Olympic bike riders owe a debt of gratitude to the spotted nutcracker.
That up-to-15-inch-long corvid cousin of the crow, raven and blue jay pecks open the cones on Siberian pines, scattering the seeds and propagating the trees whose wood makes the world's fastest cycling tracks.
You'll see the product of the nutcracker's work at this summer's London Olympics, where cyclists in the striking new velodrome will race laps on a 250-meter banked-turn oval made of thin strips of Siberian pine. When I toured the velodrome last fall with other members of the world press, London Olympic officials told us that 54 kilometers (33.5 miles) of pine strips and 350,000 nails went into the track, which was built by the world's foremost expert at such things, former Australian cyclist Ron Webb. The turns are banked so steeply—42 degrees—that an average person would seemingly have trouble pedaling around them fast enough to keep from falling. But during the Games, with 6,000 fans screaming (the Brits have a great track-cycling team, which will duel the Aussies for gold in a majority of events) the velodrome will be rockin' and riders will be flyin'. The London track is expected to be the fastest Olympic cycling layout ever built.
The velodrome is perhaps the most beautiful venue built for the London Olympics. It has unfortunately been nicknamed the Pringle because its swooping roof has the same shape as one of those manufactured chips (or "crisps," as the British call them). As part of the Olympic effort to be environmentally responsible, the roof was designed to minimize material use and optimize the heating and cooling of the building. The walls of the velodrome are sided with western red cedar—sustainably sourced, of course.
I'd love to see a spotted nutcracker someday, but in the meantime I'm looking forward to returning to London this summer to cover the Olympics and see how the Siberian pine holds up.
Live Streaming Video of a Hibernating Bear
The video link below comes from the Wildlife Research Foundation, which is connected to the Maine Department of Inland Fisheries and Wildlife. It was sent to us by Ted, one of our correspondents here in the Pine Tree State. The camera is hidden in the den of Lugnut, a black bear that lives in northern Maine with her two cubs. Not a lot of action at the moment, but it's still interesting to peek inside. http://www.wildliferesearchfoundation.org
Giving Back to Nature
Sports Illustrated's swimsuit issue came out today and (as I previously mentioned on Facebook), the magazine is using the opportunity to raise money for The Nature Conservancy. After all, we can't photograph models on the beach without protecting oceans and beaches. Here's a link: http://www.foliomag.com/2012/sports-illustrated-swimsuit-partners-gilt-benefit-nature-conservancy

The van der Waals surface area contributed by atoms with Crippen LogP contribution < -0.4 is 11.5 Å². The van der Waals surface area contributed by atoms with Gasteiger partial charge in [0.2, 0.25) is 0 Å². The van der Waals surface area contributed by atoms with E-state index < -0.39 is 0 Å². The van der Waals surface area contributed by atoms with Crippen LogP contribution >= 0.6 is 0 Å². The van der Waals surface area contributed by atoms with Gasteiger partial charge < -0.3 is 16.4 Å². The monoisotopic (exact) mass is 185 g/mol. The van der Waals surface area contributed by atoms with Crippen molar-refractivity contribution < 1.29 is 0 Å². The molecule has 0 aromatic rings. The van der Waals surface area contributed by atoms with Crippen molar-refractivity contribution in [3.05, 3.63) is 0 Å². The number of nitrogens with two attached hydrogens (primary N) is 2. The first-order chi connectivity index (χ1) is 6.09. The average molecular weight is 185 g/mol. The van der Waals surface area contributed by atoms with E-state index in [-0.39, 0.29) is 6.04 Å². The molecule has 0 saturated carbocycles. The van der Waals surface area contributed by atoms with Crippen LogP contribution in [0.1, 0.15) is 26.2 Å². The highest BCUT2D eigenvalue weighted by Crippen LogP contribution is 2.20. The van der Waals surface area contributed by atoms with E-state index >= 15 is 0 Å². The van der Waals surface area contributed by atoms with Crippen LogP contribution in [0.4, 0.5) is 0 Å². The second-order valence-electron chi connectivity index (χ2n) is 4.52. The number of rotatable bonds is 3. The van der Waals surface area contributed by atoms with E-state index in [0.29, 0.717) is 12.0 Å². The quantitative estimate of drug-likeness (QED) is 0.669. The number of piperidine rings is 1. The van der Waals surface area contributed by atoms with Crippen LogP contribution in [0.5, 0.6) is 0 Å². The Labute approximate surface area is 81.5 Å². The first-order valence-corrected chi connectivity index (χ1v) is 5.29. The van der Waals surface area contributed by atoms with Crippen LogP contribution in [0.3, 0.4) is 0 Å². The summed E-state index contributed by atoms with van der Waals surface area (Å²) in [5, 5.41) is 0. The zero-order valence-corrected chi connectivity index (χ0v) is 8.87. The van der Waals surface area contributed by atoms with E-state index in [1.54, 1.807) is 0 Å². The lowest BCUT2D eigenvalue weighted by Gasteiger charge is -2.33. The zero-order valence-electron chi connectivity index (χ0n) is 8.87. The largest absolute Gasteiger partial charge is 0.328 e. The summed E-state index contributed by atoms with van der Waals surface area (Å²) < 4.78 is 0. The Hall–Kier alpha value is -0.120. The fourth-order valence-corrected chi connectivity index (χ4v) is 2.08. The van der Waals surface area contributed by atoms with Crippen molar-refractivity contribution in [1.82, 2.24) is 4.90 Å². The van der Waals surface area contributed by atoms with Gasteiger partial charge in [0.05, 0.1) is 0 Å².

Cats-and-Birds Follow Up
A few days ago a friend posted this cartoon, which was too good not to share:
Out in the Snow
We received only a few inches the other day, just enough to decorate the coast and give us the chance to study animal tracks.
Happy 448th Birthday, Galileo
By night the Glass Of Galileo ... observes Imagin'd Land and Regions in the Moon. —John Milton, Paradise Lost
Answers to Last Puzzler
1) The unscrambled words:
a) rnew = wren
b) quimsoot = mosquito
c) vigytar = gravity
2) The photo above showed the Mataiva Atoll in the South Pacific as seen from the International Space Station. Atolls form over the course of tens of millions of years when a ring of coral reef grows around an island and then the island sinks, creating a lagoon.
We tend to take it for granted, but the International Space Station, built by the U.S., Japan, Russia, Europe and Canada, has been circling the Earth more than 15 times a day for more than a decade. It orbits at an altitude of only about 200 to 250 miles, so if you're in the right place at the right time you can see it with the naked eye. The right time tends to be before dawn or at dusk, when the sky is getting dark and the Sun is reflecting off the Space Station, making it look brighter in the sky than Jupiter or Mars. Below is a map of the station's path and a link to more information about when and where to look for it: http://www.pbs.org/spacestation/seedo/locator.htm
1) Here are a few more words from nature, science and art to unscramble:
2) The U.S. Secretary of the Interior oversees, among other entities, the National Park Service and the U.S. Geological Survey. Who is the current Interior Secretary?
a) Gale Ann Norton
b) Ken Salazar
c) Arne Duncan
d) Kathleen Sebelius